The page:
A preliminary injunction (PDF) has been entered against the operators of the Coreflood botnet – a network of hundreds of thousands of computers infected with a malicious software program -- continuing the equitable relief granted on April 12, 2011, in a temporary restraining order issued by the U.S. District Court for the District of Connecticut. This preliminary injunction prohibits the defendants from using Coreflood to commit fraud and to engage in unauthorized interception of electronic communications, and it authorizes the U.S. Marshals Service and FBI to enforce the injunction by using a substitute server to stop Coreflood from running on infected computers. In support of the preliminary injunction, the Department of Justice filed papers showing that the coordinated law enforcement operation has reduced the size of the Coreflood botnet by nearly 90 percent in the United States. According to the documents filed with the court (Read the Preliminary Injunction (PDF) or the Mem0 in Support (PDF) ) , the reduction in the size of the Coreflood Botnet was attributed to two factors. First, because Coreflood was no longer running, it was no longer able to update itself and avoid detection by anti-virus software. Second, the FBI, with the assistance of Internet service providers, has made significant efforts to identify and notify the victims of Coreflood, who in turn have taken measures to remove Coreflood from thousands of infected computers. The recently identified victims of Coreflood have included approximately 17 state or local government agencies, including one police department; three airports; two defense contractors; five banks or financial institutions; approximately 30 colleges or universities; approximately 20 hospital or health care companies; and hundreds of businesses. According to one of the victims, a hospital health-care network, approximately 2,000 of its 14,000 computers were infected with Coreflood. Because of the restraining order granted by the district court, which prevented Coreflood from running, the hospital was able to focus on investigating and repairing the damage caused by Coreflood instead of trying to prevent the further loss of data on an emergency basis. The department continues to strongly encourage computer users to ensure they are using security software on their computers and that users regularly update their security and routinely scan their computers for viruses. To learn more about what you can do to protect your computer, including how to download and receive updates on security vulnerabilities, the public may go to the following sites operated by U.S. Computer Emergency Readiness Team (CERT) and the Federal Trade Commission. People with information concerning the Coreflood and those responsible for its malicious use can contact their local FBI field office: www.fbi.gov.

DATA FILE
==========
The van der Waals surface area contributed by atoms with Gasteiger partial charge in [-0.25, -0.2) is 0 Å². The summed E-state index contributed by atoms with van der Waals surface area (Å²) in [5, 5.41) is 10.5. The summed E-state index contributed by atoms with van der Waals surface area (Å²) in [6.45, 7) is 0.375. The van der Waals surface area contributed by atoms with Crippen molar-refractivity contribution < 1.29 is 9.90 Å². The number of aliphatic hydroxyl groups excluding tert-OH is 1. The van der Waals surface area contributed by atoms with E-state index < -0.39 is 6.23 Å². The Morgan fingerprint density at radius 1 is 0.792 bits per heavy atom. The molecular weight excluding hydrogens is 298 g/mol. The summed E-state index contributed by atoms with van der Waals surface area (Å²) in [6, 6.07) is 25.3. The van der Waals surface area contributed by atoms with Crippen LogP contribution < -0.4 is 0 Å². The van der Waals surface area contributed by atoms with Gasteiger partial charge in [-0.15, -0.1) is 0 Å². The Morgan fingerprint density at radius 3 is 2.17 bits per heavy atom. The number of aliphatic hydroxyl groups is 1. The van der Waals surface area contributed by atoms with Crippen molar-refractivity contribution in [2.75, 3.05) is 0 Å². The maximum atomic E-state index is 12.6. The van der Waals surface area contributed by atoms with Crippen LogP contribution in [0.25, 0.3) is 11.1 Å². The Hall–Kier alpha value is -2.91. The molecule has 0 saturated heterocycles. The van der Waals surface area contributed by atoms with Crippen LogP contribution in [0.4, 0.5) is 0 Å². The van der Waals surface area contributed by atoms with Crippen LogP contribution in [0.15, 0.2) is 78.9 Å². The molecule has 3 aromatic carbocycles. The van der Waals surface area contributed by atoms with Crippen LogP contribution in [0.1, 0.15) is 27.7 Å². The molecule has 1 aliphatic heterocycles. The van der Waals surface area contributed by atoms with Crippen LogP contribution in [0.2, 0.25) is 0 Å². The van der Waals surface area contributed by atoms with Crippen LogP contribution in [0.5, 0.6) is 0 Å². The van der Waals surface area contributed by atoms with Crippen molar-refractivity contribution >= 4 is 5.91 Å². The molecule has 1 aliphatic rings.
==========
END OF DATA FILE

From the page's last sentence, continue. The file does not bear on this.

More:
April 27, 2011
Updated September 15, 2014